Richard Frankham

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Inbreeding depression, accumulation and loss of deleterious mutations, loss of genetic variation in small populations, genetic adaptation to captivity and its effect on reintroduction success, and outbreeding depression are reviewed. The impact of genetic factors in endangerment and extinction has been underestimated in some recent publications. Inbreeding(More)
Fragmentation of animal and plant populations typically leads to genetic erosion and increased probability of extirpation. Although these effects can usually be reversed by re-establishing gene flow between population fragments, managers sometimes fail to do so due to fears of outbreeding depression (OD). Rapid development of OD is due primarily to adaptive(More)
There is controversy concerning the role of genetic factors in species extinctions. Many authors have asserted that species are usually driven to extinction before genetic factors have time to impact them, but few studies have seriously addressed this issue. If this assertion is true, there will be little difference in genetic diversity between threatened(More)
The ability of populations to undergo adaptive evolution depends on the presence of quantitative genetic variation for ecologically important traits. Although molecular measures are widely used as surrogates for quantitative genetic variation, there is controversy about the strength of the relationship between the two. To resolve this issue, we carried out(More)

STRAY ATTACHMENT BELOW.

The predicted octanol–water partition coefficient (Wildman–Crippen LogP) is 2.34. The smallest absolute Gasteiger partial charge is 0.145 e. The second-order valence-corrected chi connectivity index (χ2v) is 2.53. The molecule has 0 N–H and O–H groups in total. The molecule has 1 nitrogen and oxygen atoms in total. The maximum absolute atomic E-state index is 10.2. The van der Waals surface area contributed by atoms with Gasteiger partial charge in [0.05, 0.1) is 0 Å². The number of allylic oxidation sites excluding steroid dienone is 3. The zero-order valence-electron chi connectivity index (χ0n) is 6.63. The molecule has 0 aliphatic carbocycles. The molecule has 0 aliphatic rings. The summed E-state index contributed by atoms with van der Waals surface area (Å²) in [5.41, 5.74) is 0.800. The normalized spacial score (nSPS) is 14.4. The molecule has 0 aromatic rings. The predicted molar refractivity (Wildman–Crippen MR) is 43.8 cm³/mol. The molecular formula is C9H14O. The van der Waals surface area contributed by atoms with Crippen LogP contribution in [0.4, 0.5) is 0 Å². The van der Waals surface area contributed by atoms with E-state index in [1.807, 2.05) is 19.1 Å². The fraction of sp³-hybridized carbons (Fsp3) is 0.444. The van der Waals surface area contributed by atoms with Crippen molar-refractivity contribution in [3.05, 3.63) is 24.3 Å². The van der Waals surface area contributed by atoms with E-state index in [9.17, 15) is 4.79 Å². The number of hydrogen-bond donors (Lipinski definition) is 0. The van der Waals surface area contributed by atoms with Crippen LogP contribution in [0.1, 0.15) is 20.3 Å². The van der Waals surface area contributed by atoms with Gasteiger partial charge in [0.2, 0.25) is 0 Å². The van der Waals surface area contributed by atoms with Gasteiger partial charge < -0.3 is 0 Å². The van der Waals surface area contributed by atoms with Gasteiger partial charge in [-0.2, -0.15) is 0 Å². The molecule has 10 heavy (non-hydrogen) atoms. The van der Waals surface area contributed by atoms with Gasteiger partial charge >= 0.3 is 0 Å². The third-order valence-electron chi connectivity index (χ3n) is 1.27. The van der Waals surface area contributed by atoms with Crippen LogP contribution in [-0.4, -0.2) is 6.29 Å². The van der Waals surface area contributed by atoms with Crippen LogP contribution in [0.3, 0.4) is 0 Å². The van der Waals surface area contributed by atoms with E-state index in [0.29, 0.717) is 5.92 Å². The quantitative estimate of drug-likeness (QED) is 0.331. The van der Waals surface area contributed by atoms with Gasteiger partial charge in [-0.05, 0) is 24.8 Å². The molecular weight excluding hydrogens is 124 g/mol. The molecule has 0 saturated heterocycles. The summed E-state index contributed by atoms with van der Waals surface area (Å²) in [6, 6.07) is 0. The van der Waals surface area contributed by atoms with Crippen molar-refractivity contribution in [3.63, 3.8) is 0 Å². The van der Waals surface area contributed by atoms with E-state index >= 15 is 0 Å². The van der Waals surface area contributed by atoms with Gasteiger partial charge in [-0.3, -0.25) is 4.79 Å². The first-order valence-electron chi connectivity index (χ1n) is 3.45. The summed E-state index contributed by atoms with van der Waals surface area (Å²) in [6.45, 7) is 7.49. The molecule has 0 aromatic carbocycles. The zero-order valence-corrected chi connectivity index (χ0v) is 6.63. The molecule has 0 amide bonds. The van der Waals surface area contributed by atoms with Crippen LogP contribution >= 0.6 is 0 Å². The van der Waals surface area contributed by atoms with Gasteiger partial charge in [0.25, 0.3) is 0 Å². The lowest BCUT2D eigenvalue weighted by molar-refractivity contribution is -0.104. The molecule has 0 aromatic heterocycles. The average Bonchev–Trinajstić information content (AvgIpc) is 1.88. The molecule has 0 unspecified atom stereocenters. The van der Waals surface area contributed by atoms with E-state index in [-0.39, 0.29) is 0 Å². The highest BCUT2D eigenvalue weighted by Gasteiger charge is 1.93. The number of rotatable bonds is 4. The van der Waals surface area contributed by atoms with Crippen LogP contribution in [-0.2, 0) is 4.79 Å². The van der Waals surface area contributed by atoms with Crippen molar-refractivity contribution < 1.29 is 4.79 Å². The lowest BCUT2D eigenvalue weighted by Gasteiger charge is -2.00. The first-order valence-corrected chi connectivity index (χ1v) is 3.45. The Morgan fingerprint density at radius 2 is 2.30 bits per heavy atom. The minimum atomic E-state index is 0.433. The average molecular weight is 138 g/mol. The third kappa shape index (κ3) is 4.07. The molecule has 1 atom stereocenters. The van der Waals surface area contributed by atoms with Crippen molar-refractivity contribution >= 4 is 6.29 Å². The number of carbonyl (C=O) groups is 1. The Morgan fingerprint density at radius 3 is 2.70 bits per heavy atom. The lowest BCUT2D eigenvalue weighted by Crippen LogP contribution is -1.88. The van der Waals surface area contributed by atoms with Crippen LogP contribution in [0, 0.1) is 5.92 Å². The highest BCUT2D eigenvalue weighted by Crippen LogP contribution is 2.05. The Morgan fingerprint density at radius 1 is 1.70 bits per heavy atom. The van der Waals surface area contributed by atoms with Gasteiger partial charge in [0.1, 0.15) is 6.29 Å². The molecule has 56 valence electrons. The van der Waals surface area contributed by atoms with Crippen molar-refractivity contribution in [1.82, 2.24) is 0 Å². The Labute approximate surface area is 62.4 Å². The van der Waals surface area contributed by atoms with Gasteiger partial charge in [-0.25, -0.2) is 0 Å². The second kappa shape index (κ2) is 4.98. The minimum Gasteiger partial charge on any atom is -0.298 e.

As wild environments are often inhospitable, many species have to be captive-bred to save them from extinction. In captivity, species adapt genetically to the captive environment and these genetic adaptations are overwhelmingly deleterious when populations are returned to wild environments. I review empirical evidence on (i) the genetic basis of adaptive(More)
1 Department of Genetics, CESAR, The University of Melbourne, Parkville, Vic, Australia 2 School of Biological Sciences, Monash University, Clayton Vic, Australia 3 CSIRO Plant Industry, Canberra, ACT, Australia 4 Department of Biological Sciences, Macquarie University, North Ryde, NSW, Australia 5 Centre for Evolutionary Biology, School of Animal Biology,(More)
Population viability analysis (PVA) is widely applied in conservation biology to predict extinction risks for threatened species and to compare alternative options for their management. It can also be used as a basis for listing species as endangered under World Conservation Union criteria. However, there is considerable scepticism regarding the predictive(More)